The building remained in the hands of the Adler family for more than 75 years making a variety of textiles products.

Located near Adler’s mill Lunkenheimer produced brass fittings for steam engines and other machined parts. His father, Frederick Lukenheimer, immigrated to the United States from the Grand Dutchy of Hesse in 1845 where he learned the art of brass molding and finishing. After working in both New York and New Orleans, Lunkenheimer an experienced machinist, settled in Cincinnati in the 1850’s and started Cincinnati Brass Works in 1862. Throughout the 1870’s and 1880’s the business steadily expanded broadening the range of products it manufactured necessitating several moves to larger facilities.

In 1889 Cincinnati Brass Works was renamed the Lukenheimer Brass Manufacturing Company with Edmund taking the helm after the death of his father.[x]Edmund vigorously marketed the company’s products and succeeded in establishing an international presence requiring another expansion of the company’s facilities. It was at this point he purchased one- and- one half acres land in the valley near the corner of Lick Run (Queen City) and Beekman Street in 1890 though work on the massive facility did not begin until 1899.[xi] A series of expansions followed culminating in 1910 with a five story manufacturing building constructed of reinforced concrete.

The massive Lunkenheimer complex in the early 20th century.

Over time the Lukenheimer product line developed around the production of valves of all types: for steam engines, use in oil fields and eventually for automobiles as the gasoline combustible engine became common place. Employing more than 800 workers the facility was in a prime location with convenient access to two street car lines that brought workers who were not within walking distance of the factory as well as the tangle of railroads running through the Mill Creek Valley. In fact, Lunkenheimer’s relocation to Lick Run was part of a larger trend as numerous manufacturers outgrew facilities in the downtown basin and moved north up the Mill Creek Valley taking advantage of its newly developing transportation infrastructure.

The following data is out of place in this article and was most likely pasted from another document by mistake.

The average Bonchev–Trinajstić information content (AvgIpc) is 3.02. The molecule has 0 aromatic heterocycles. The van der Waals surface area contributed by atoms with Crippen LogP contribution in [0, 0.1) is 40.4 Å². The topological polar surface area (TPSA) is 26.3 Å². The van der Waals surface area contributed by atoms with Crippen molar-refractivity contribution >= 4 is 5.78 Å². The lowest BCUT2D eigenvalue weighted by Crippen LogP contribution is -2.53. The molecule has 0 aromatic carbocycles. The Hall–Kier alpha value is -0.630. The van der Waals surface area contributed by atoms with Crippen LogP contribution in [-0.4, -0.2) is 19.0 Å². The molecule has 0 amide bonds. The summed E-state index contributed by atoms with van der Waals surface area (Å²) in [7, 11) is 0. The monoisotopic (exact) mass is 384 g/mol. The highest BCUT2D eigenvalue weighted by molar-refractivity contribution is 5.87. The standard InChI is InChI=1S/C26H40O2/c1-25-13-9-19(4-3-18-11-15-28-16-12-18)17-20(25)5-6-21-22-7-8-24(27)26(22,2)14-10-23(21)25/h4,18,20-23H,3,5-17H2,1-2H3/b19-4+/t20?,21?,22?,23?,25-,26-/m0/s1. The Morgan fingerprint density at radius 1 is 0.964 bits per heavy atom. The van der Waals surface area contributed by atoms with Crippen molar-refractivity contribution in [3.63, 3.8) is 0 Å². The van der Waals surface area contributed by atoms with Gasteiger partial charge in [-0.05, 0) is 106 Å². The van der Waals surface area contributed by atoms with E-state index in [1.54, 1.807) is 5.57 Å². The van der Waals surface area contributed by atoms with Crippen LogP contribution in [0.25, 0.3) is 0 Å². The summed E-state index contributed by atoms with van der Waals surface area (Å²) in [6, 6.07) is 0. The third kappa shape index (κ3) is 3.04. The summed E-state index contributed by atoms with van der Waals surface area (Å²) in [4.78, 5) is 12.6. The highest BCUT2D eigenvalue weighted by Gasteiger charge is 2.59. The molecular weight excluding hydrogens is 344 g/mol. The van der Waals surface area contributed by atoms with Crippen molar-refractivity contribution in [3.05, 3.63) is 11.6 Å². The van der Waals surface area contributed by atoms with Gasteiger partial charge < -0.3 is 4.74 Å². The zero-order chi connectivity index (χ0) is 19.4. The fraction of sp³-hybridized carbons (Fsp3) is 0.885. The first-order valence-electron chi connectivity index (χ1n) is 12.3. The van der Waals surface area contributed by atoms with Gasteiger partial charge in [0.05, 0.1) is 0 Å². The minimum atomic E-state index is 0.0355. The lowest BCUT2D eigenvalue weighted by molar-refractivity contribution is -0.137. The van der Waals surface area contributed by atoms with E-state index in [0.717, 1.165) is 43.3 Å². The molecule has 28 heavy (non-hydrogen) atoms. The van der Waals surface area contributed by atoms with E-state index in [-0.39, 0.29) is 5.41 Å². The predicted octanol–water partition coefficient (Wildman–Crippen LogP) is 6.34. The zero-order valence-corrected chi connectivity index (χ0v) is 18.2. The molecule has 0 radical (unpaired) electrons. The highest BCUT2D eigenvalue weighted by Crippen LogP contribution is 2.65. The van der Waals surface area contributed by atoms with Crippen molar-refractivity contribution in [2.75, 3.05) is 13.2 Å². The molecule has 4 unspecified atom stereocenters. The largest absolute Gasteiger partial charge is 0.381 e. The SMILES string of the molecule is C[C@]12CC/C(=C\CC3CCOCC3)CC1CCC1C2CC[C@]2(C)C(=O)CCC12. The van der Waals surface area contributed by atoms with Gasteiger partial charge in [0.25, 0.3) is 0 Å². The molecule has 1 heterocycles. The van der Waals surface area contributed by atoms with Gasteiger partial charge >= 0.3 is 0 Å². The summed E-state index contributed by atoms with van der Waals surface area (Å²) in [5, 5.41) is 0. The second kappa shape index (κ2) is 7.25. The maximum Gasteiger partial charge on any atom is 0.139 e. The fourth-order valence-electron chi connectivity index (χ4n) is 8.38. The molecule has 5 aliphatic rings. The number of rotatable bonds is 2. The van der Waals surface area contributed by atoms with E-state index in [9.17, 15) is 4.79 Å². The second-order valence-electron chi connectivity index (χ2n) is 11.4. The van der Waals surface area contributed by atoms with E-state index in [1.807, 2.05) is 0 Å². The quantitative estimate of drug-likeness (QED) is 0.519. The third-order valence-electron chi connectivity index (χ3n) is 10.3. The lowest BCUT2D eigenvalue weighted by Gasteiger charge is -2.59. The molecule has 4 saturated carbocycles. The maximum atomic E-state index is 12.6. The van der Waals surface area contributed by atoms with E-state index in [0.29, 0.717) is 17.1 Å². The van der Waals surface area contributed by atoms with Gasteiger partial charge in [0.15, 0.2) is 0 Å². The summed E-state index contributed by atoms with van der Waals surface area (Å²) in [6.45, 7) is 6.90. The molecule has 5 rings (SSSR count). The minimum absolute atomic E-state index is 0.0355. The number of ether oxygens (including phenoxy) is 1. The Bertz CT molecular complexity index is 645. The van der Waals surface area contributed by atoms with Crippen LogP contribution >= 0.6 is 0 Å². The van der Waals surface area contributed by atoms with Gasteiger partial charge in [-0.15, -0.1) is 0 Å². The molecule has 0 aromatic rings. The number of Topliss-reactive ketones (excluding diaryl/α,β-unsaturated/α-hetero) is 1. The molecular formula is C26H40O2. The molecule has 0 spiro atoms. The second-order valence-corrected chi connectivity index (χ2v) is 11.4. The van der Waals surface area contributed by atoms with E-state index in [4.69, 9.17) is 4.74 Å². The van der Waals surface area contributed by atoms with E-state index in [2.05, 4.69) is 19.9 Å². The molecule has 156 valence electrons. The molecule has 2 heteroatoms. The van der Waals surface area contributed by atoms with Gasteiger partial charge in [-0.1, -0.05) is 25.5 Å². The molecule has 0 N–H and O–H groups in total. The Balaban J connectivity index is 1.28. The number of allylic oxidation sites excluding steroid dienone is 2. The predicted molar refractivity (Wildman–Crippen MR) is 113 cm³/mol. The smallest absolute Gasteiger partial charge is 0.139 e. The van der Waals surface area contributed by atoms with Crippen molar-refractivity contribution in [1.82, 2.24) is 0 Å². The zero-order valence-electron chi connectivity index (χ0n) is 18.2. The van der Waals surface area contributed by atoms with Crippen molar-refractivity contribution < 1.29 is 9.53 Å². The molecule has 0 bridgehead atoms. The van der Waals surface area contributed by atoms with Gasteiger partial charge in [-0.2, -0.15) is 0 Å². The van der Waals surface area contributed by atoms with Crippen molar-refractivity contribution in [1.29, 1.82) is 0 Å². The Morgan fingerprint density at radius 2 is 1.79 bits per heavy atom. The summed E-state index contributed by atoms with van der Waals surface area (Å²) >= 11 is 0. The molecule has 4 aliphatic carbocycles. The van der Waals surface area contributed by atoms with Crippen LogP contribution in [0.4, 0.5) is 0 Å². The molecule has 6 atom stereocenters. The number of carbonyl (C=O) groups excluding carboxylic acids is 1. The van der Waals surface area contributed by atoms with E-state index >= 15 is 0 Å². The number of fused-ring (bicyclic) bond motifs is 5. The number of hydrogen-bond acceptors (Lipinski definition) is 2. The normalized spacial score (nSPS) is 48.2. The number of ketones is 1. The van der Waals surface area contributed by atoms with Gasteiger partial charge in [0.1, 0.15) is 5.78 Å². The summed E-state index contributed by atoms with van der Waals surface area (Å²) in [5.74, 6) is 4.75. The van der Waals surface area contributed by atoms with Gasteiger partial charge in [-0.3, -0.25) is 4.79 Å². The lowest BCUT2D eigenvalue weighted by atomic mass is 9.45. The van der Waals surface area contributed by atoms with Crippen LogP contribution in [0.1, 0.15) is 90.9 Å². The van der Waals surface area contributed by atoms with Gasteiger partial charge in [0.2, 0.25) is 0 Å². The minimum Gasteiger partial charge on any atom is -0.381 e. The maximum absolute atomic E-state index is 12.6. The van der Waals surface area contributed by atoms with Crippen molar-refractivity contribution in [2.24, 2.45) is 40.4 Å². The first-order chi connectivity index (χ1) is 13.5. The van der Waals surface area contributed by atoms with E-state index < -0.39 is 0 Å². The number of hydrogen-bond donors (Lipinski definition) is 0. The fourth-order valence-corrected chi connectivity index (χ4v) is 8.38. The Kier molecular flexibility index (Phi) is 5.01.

The wide and flat Mill Creek Valley, stretching miles to the north of Ohio River, was the perfect terrain for railroads.The Cincinnati, Hamilton & Dayton was the first rail line to appear at the eastern end of Lick Run. Chartered in 1846 the C. H. & D. was operating by 1851 serving both the passenger and freight needs of Cincinnati and its surrounding communities. In 1872 a second line was operating nearby, the Cumberland & Baltimore, making Lick Run attractive to manufacturers. In addition to Lunkenheimer others also saw the advantages of Lick Run including Theodore Von Holle who built the Fairmount Flour Mill just to the south of the Lunkenheimer plant across Queen City Avenue. Also crowded in neighborhood were the Cincinnati Screw and Tap Company and Clark and Thompson lumber yard. [xii]

The building of the Chesapeake & Ohio trestle over Grand Ave circa 1900 . ( From the Cincinnati Traction History page by Jeffery Jakucky )